Among the subsectors generating increased revenues, the refining subsector (which is represented by three companies reporting on their performance) increased revenues by almost threefold compared with 2011. This can be attributed principally to Qatar Shell’s first full year of production. The mining, minerals and other subsector achieved a 16% increase and LNG/NG 14% when compared with 2011 revenues. Other subsectors such as oil and gas (E&P) and transport, storage and distribution reported static revenues, while petrochemicals and power and utilities reported lower revenues.
Revenues 2010 2011 2012 Number of companies reporting 21 24 24 Percentage of companies reporting* 60% 69% 69% Total revenues reported (Billion USD) 49.8 124.8 138.2 Change in revenues (Billion USD - 13.4 Percentage change in revenues + 10.7% *35 companies were invited to report on this indicator Indirect Economic Impact Figures on the indirect economic impact of the sector have not yet been compiled. However, with a direct workforce of 34,710 employees, and many more jobs supported in the form of suppliers and contractors, the sector’s economic impact extends well beyond revenues and spending by companies in the sector.
Revenues by Subsector Subsector 2011 2012 2011 2012 Change Companies Reporting Annual Revenue (Billion USD) LNG/NG 3 3 70.9 80.9 10.0 +14% Oil and gas (E&P) 3 3 39.8 39.7 -0.1 -0.3% Refining 3 3 1.4 5.4 4.0 +286% Petrochemicals 8 8 7.3 6.9 -0.4 -5% Mining, minerals and others 3 3 3.2 3.7 +0.5 +16% Power and utilities 1 1 1.2 0.6 -0.6 -50% Transport, storage and distribution 1 1 0.9 0.9 0% +0% Support services 1 1 0.2 0.1 -0.1 -50% Total 24 24 124.8 138.2 13.4 +11% The households of direct and indirect employees of the sector contribute to the local economy in the form of rent, education, hospitals and purchasing power.
As individuals and families, their impact and spending power can be felt in all parts of the Qatar economy, and continues to grow as the sector continues to expand. With a direct workforce of 34,710 employees and many more jobs supported in the form of suppliers and contractors, the sector’s economic impact extends well beyond revenues and spending by companies in the sector. Gas Oil Financial Services Government Services Trade and Hotels Logistics Other Services Services Manufacturing Construction Utilities Non-Oil Industry Agriculture Imputed Bank Service Charges Total GDP 42% 16% 10% 9% 5% 3% 2% 29% 10% 4% 0.4% 14% 0.1% -1% US$ 192bn (100%) Source: QSA and QNB Group analysis and estimates Total Revenues (Billion USD) 2011 2012 124.8 138.2
The Qatar Shell GTL project, the largest Gas-to-Liquids plant in the world, completed its first full year of production in 2012 The project will be operated by Qatargas and will have a daily production capacity of 60,000 barrels of naphtha, 53,000 barrels of jet fuel, 24,000 barrels of gasoil, and 9,000 barrels of LPG. Its total cost is estimated at USD 1.5 billion, and its construction is expected to be completed in the second half of 2016. Construction of the new refinery will give Ras Laffan a total installed condensate refining capacity of approximately 300,000 barrels per day, making it one of the largest single site facilities of its kind in the world.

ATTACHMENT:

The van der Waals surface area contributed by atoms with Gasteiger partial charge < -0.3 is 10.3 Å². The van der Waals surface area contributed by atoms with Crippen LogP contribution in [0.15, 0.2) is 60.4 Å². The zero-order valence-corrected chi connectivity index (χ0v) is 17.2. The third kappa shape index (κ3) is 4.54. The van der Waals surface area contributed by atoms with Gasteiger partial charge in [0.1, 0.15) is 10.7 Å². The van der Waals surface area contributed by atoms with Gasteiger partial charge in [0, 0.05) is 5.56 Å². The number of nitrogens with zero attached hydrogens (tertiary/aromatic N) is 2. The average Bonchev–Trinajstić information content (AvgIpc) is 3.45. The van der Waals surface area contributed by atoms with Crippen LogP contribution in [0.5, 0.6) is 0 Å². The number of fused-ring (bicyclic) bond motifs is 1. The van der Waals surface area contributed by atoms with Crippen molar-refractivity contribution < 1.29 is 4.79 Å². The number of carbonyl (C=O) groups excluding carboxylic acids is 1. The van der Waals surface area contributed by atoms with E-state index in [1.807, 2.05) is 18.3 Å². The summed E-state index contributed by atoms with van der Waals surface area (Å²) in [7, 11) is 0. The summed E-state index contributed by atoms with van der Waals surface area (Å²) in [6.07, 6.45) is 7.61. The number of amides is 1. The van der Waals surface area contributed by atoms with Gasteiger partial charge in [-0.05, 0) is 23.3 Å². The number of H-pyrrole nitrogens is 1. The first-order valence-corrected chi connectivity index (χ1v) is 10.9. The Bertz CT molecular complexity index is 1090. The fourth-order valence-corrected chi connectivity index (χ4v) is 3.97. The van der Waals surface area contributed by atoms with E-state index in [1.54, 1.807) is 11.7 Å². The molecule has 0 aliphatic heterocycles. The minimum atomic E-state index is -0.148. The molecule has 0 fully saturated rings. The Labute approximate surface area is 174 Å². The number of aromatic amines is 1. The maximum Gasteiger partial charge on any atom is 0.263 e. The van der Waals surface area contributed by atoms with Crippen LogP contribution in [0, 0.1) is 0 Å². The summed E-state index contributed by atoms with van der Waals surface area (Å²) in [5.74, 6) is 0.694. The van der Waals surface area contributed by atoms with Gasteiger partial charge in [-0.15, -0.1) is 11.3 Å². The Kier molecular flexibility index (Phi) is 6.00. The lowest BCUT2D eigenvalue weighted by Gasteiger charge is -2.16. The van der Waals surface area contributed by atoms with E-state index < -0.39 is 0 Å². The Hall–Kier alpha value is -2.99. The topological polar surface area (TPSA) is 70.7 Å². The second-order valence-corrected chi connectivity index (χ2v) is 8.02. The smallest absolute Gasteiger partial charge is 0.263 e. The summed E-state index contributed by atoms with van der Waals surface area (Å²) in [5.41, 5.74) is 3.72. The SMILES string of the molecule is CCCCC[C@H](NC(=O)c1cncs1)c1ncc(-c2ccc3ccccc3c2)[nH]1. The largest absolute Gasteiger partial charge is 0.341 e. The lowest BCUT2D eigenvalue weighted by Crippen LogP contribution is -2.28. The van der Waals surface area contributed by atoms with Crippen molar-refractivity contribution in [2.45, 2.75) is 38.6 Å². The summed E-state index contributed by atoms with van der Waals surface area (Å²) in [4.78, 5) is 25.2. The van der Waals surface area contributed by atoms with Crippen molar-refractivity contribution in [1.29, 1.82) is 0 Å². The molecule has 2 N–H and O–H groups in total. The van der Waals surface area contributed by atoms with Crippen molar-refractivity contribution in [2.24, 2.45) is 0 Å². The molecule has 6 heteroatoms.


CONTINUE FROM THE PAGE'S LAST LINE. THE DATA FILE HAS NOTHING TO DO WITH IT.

Sustainability Report 2012 pg 113 Sector Production and Expansion Improvements in efficiency are supporting continued economic growth while opportunities for diversification are widening and supporting the country’s ambition to create a vibrant, diversified and knowledge-based economy.
Total Subsector Production In 2012, production continued to increase, as demand for energy and other products continued to rise. As hydrocarbon expansion projects are maturing, non- hydrocarbon sectors are expected to drive growth in the coming years as Qatar continues to invest in a variety of downstream projects relating to natural gas. Gas production has more than doubled in recent years, and an upsurge of new LNG and GTL facilities, and industrial projects particularly in the petrochemicals sector and power generation, has been witnessed.
Sector Expansion New projects are now coming on stream.
Some major expansion projects were completed in 2012, or became operational for the first time. In particular, the Qatar Shell GTL project, the Subsector Products Metric 2010 2011 2012 Production Comparable Companies Liquid natural gas/ natural gas* Oil and gas (E&P) Refining** Petrochemicals Mining, minerals and other*** Power and utilities Million Tonnes Million Tonnes Million Tonnes Million Tonnes Million Tonnes MWh M 3 72.81 23.01 - 8.00 5.52 20,412,298 285,181,657 91.62 22.65 2.69 10.70 6.25 25,647,426 324,514,005 91.88 22.70 6.78 13.00 6.90 29,093,938 355,820,708 Natural gas; Liquefied natural gas Crude Oil and oil equivalent; condensates and associated gas Gas-to-Liquids Propane; Butane; Condensate; Sulphur; Normal Paraffin; Naphtha; Kerosene; Gasoil (Diesel); Base Oil (lubricants) Ammonia, Urea, Methanol, MTBE, LDPE, LLDPE, Ethylene, Polyethylene, 1-Hexene, EDC, VCM and Caustic Other products - (Normal Alpha Olefins and Slop oils) Steel, Aluminum, Electricity Water 3 3 2 6 2 4 3 largest Gas-to-Liquids plant in the world, completed its first full year of production in 2012, which is reflected in the higher production and revenue figures.